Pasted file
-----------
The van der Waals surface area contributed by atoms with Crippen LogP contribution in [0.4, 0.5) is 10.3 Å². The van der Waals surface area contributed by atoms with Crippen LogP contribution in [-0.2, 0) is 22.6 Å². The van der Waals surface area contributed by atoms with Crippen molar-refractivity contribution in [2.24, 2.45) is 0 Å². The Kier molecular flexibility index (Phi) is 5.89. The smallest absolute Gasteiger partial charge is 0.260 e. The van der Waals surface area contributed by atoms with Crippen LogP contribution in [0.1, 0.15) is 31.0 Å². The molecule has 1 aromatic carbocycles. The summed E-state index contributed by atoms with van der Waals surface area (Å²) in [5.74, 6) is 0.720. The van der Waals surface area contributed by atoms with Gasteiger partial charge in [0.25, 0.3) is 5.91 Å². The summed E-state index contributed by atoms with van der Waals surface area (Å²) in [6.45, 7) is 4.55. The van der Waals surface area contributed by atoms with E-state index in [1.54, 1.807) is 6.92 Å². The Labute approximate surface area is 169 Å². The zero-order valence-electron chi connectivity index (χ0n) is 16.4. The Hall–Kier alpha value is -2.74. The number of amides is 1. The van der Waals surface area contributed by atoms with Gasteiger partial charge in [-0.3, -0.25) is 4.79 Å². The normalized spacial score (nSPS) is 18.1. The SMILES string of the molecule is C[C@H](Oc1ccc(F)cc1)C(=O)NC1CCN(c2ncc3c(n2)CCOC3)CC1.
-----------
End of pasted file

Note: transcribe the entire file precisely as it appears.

The van der Waals surface area contributed by atoms with Crippen LogP contribution in [0.4, 0.5) is 10.3 Å². The van der Waals surface area contributed by atoms with Crippen LogP contribution in [-0.2, 0) is 22.6 Å². The van der Waals surface area contributed by atoms with Crippen molar-refractivity contribution in [2.24, 2.45) is 0 Å². The Kier molecular flexibility index (Phi) is 5.89. The smallest absolute Gasteiger partial charge is 0.260 e. The van der Waals surface area contributed by atoms with Crippen LogP contribution in [0.1, 0.15) is 31.0 Å². The molecule has 1 aromatic carbocycles. The summed E-state index contributed by atoms with van der Waals surface area (Å²) in [5.74, 6) is 0.720. The van der Waals surface area contributed by atoms with Gasteiger partial charge in [0.25, 0.3) is 5.91 Å². The summed E-state index contributed by atoms with van der Waals surface area (Å²) in [6.45, 7) is 4.55. The van der Waals surface area contributed by atoms with E-state index in [1.54, 1.807) is 6.92 Å². The Labute approximate surface area is 169 Å². The zero-order valence-electron chi connectivity index (χ0n) is 16.4. The Hall–Kier alpha value is -2.74. The number of amides is 1. The van der Waals surface area contributed by atoms with Gasteiger partial charge in [-0.3, -0.25) is 4.79 Å². The normalized spacial score (nSPS) is 18.1. The SMILES string of the molecule is C[C@H](Oc1ccc(F)cc1)C(=O)NC1CCN(c2ncc3c(n2)CCOC3)CC1.